Good morning, and thanks for joining me on Midnightdrummer.com today!
In this blog post, I'd like to explain on how to read drum tabs and what the pros and cons are in comparison to conventional drum sheet music.
Are there any benefits of using drum tabs at all, or should you start learning drum sheet music right from the beginning of your career as a drummer?
What are drum tabs?
Drum tabs and drum sheet music are both ways of writing down drum notation.
Most beginner drummers think, that drum tabs are a much simpler way of writing down drum notation, and therefore they are used quite a lot by beginner and intermediate drummers.
The drum tab system is very easy to understand:
For each drum set part (instrument) – e.g., hi-hat, snare drum, bass drum etc. – you need to create a new row as you can see here:
This example of a drum tab system shows the beats on top of the measure:
“1 e + d 2 e + d 3 e + d 4 e + d”, which can be used to count 16th notes.
There's a row for HH = Hi-Hat, SD = Snare Drum and BD = Bass Drum.
If you want to notate more instruments, you simply have to add more rows.
At the moment, the drum tab example from above doesn't show any “action”.
Now let's see how it looks like, when we add a few kicks, snares and hi-hat notes.
How to read drum tabs
Here are 3 simple drum grooves written as drum tabs:
In this drum groove, you only need to play the bass- and the snare drum.
- Bass Drum on “1” and on “3” (written as an “o”)
- Snare Drum on “2” and on “4” (written as an “o”)
Above example #1 you can also see the beats which I have written down in the following way: “1 e + d 2 e + d 3 e + d 4 e + d”.
This is how I count sixteenth notes, but there are different ways on how to pronounce them while playing.
The beats will help you get an idea of where you are (chronologically).
In example #2 we will add a hi-hat note on each quarter note shown as a little “x”.
In this example, the hi-hat plays eighth notes on: “1 + 2 + 3 + 4 +”.
Snare- and bass drum continue playing the same as in the prior examples.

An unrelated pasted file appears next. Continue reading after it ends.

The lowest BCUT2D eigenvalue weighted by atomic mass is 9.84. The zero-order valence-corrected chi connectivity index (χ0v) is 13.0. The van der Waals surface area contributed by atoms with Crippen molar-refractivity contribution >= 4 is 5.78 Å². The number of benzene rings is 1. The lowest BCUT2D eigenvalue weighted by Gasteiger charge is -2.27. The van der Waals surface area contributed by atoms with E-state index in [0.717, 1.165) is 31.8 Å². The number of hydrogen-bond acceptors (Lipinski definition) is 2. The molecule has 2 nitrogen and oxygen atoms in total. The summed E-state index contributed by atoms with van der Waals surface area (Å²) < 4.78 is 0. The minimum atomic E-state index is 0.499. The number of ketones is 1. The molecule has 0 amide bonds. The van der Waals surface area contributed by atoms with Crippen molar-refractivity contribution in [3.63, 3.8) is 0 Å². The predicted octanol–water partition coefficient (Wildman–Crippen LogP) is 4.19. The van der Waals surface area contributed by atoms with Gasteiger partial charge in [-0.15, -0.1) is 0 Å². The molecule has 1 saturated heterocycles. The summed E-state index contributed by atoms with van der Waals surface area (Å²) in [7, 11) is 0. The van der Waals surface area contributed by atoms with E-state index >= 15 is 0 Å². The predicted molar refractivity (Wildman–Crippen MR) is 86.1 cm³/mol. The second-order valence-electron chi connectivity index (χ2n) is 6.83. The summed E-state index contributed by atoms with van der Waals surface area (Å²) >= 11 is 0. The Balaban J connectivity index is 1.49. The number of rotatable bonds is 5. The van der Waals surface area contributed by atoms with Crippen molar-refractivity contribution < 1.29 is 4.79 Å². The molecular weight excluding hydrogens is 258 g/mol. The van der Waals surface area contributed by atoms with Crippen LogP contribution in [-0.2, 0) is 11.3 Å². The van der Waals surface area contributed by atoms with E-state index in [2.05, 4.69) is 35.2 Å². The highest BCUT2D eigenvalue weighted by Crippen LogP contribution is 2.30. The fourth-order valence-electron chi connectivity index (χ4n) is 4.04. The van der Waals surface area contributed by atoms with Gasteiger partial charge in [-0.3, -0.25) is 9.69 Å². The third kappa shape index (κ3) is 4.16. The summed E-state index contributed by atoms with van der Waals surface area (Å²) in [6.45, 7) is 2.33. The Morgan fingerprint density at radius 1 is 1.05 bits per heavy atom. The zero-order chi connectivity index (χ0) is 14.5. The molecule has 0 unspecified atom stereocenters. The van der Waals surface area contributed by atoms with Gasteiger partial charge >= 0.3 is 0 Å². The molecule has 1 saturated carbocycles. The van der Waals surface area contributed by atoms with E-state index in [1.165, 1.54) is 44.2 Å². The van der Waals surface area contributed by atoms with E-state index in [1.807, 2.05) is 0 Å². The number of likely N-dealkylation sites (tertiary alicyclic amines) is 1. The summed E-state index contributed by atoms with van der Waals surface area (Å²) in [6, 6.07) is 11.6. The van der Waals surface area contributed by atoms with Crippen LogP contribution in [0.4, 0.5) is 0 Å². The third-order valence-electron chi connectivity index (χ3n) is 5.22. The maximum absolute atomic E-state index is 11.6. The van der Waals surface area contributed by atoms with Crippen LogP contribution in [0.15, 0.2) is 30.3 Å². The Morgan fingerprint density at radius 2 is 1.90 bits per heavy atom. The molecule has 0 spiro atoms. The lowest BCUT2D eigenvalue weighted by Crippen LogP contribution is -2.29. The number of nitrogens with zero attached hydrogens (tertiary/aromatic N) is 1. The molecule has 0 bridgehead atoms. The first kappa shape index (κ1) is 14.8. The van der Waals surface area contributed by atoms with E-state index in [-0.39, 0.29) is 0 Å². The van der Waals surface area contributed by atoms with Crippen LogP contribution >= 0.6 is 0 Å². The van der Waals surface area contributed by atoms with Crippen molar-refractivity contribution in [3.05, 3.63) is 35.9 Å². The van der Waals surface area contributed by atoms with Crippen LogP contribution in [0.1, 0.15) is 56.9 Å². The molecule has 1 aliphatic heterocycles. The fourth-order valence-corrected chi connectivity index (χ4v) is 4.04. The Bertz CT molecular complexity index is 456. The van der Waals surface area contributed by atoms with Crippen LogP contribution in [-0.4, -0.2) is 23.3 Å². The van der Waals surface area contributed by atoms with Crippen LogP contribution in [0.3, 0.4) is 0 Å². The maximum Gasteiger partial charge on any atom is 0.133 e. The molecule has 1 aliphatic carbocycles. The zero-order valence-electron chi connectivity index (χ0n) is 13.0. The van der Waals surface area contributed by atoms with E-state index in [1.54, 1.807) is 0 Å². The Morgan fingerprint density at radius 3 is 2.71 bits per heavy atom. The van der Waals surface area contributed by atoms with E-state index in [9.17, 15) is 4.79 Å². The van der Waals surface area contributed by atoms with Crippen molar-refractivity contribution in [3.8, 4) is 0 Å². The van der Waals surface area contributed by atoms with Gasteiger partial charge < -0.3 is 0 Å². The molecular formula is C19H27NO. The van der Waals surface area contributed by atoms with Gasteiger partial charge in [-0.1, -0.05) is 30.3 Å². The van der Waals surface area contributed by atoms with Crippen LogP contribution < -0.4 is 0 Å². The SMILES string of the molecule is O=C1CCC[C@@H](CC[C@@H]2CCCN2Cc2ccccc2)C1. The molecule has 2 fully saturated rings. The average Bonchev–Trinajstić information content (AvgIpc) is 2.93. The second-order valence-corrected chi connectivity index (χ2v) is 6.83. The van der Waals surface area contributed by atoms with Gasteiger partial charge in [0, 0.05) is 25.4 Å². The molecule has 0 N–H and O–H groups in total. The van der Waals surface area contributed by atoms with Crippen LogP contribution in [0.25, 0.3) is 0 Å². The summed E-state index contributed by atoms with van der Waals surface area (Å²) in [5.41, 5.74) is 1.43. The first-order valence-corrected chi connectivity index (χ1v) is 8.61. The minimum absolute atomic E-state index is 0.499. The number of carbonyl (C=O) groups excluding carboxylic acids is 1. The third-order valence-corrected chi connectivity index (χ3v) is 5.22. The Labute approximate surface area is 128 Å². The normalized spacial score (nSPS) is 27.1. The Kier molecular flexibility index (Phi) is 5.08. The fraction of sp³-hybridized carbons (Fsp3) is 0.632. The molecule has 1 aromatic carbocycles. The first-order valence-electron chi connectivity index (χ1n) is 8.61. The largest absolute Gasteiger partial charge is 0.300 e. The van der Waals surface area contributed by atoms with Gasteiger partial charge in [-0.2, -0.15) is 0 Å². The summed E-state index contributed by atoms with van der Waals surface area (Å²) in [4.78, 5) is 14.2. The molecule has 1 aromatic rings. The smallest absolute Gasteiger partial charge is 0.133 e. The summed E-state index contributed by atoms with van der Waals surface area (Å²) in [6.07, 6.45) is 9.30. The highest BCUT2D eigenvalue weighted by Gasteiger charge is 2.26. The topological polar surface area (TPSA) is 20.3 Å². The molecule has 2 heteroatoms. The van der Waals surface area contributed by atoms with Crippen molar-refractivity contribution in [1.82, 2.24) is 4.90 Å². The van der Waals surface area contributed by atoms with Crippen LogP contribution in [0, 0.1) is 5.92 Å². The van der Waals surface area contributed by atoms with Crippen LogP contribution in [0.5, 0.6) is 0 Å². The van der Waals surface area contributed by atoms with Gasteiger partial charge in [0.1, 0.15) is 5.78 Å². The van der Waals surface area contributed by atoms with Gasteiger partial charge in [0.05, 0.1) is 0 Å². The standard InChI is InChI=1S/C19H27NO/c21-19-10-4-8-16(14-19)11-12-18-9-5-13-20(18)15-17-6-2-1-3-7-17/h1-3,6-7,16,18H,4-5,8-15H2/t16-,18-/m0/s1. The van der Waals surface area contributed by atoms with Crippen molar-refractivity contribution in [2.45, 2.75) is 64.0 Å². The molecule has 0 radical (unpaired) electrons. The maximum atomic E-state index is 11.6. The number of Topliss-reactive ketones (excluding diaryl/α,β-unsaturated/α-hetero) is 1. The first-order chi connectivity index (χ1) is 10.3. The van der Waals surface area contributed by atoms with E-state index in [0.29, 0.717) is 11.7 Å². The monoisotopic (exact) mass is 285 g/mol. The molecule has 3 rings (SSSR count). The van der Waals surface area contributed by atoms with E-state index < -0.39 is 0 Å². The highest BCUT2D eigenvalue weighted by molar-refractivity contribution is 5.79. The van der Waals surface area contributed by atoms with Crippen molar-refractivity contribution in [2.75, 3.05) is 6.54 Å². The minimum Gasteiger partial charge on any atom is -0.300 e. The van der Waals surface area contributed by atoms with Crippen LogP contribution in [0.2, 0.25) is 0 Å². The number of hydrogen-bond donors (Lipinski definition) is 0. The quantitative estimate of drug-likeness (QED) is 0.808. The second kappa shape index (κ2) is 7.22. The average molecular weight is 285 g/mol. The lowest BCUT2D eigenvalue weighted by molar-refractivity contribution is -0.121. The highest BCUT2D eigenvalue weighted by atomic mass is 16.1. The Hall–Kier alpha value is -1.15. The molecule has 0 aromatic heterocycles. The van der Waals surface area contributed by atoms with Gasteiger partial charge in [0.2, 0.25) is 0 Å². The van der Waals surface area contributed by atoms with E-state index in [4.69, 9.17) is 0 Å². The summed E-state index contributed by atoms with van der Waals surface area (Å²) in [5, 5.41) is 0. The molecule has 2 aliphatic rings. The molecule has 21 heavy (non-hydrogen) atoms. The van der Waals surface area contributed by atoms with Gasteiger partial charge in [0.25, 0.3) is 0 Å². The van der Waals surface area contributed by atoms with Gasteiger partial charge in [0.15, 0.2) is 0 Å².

In this example, the hi-hat plays sixteenth notes on:
“1 e + d 2 e + d 3 e + d 4 e + d”.
Please let me know in the comments below if you need help with these exercises.
Drum sheet music vs. drum tabs
Drum sheet music is a more complex way of writing down drum notation, and is typically used by advanced drummers and is the basis to read and practice any drum book you buy.
Here are the same drum grooves which you already know from the drum tabs above. This time, written in the conventional way:
As mentioned, these are the same drum groove examples in another way of writing drum notes.
To be honest; before you continue using drum tabs, you should have a look at my blog post about how to read drum sheet music.
After that – I promise – you will know which one is the more useful and maybe even easier way to notate drums.
How to write drum tabs
Writing drum tabs is easy!
You simply need a text editing software like Pages or Microsoft Word where you are able to choose the typography.
The most typographies, like Arial, don't work in terms of writing drum tabs:
Instead, you should use Courier, which I have used in the examples above. Creating good-looking drum tabs with Courier is easy.
Letters, spaces, and numbers stay where you want them to be!
Drum tabs are an easy way on how to write down drum notes and ideas which come up while playing drums.
It is a good way to learn how drum grooves and drum fills are built and how they work.
Still, I would recommend getting used to conventional drum sheet music as soon as possible. Reading, writing and working with conventional drum sheet music isn't more difficult than drum tabs.
If you are going to buy drum books, you will have to get used to reading drum sheet music anyway.
If you need help reading drum tabs or anything else related to this little tutorial, please let me know in the comments.
Enjoy playing drums and talk soon!